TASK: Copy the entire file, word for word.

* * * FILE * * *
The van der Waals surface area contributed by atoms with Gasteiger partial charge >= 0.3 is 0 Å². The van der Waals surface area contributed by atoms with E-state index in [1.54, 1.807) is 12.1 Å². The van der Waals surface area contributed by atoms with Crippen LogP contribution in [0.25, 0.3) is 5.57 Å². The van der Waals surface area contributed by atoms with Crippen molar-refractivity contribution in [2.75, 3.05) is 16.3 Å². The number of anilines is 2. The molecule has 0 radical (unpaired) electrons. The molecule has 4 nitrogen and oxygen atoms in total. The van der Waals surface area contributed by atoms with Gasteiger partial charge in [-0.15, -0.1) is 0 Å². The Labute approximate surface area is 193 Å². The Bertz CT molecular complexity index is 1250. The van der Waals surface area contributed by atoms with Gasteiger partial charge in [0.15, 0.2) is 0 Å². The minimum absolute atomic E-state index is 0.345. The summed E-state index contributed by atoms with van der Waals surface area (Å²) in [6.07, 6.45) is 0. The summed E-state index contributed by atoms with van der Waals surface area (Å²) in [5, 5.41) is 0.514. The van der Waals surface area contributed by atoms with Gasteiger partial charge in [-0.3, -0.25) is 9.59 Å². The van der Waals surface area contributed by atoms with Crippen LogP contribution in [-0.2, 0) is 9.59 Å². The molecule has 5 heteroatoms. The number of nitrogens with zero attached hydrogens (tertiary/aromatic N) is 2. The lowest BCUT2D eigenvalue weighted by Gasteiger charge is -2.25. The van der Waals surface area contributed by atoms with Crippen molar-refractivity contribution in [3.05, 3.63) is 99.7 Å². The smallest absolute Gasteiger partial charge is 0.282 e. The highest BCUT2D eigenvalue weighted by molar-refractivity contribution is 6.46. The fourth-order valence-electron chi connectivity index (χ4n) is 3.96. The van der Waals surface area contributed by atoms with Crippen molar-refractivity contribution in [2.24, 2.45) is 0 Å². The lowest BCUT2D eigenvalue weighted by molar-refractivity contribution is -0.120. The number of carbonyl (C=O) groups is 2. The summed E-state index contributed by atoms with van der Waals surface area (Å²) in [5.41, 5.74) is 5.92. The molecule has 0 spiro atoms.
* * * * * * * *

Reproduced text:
The van der Waals surface area contributed by atoms with Gasteiger partial charge >= 0.3 is 0 Å². The van der Waals surface area contributed by atoms with E-state index in [1.54, 1.807) is 12.1 Å². The van der Waals surface area contributed by atoms with Crippen LogP contribution in [0.25, 0.3) is 5.57 Å². The van der Waals surface area contributed by atoms with Crippen molar-refractivity contribution in [2.75, 3.05) is 16.3 Å². The number of anilines is 2. The molecule has 0 radical (unpaired) electrons. The molecule has 4 nitrogen and oxygen atoms in total. The van der Waals surface area contributed by atoms with Gasteiger partial charge in [-0.15, -0.1) is 0 Å². The Labute approximate surface area is 193 Å². The Bertz CT molecular complexity index is 1250. The van der Waals surface area contributed by atoms with Gasteiger partial charge in [0.15, 0.2) is 0 Å². The minimum absolute atomic E-state index is 0.345. The summed E-state index contributed by atoms with van der Waals surface area (Å²) in [6.07, 6.45) is 0. The summed E-state index contributed by atoms with van der Waals surface area (Å²) in [5, 5.41) is 0.514. The van der Waals surface area contributed by atoms with Gasteiger partial charge in [-0.3, -0.25) is 9.59 Å². The van der Waals surface area contributed by atoms with Crippen LogP contribution in [-0.2, 0) is 9.59 Å². The molecule has 5 heteroatoms. The number of nitrogens with zero attached hydrogens (tertiary/aromatic N) is 2. The lowest BCUT2D eigenvalue weighted by Gasteiger charge is -2.25. The van der Waals surface area contributed by atoms with Crippen molar-refractivity contribution in [3.05, 3.63) is 99.7 Å². The smallest absolute Gasteiger partial charge is 0.282 e. The highest BCUT2D eigenvalue weighted by molar-refractivity contribution is 6.46. The fourth-order valence-electron chi connectivity index (χ4n) is 3.96. The van der Waals surface area contributed by atoms with Crippen molar-refractivity contribution in [2.24, 2.45) is 0 Å². The lowest BCUT2D eigenvalue weighted by molar-refractivity contribution is -0.120. The number of carbonyl (C=O) groups is 2. The summed E-state index contributed by atoms with van der Waals surface area (Å²) in [5.41, 5.74) is 5.92. The molecule has 0 spiro atoms.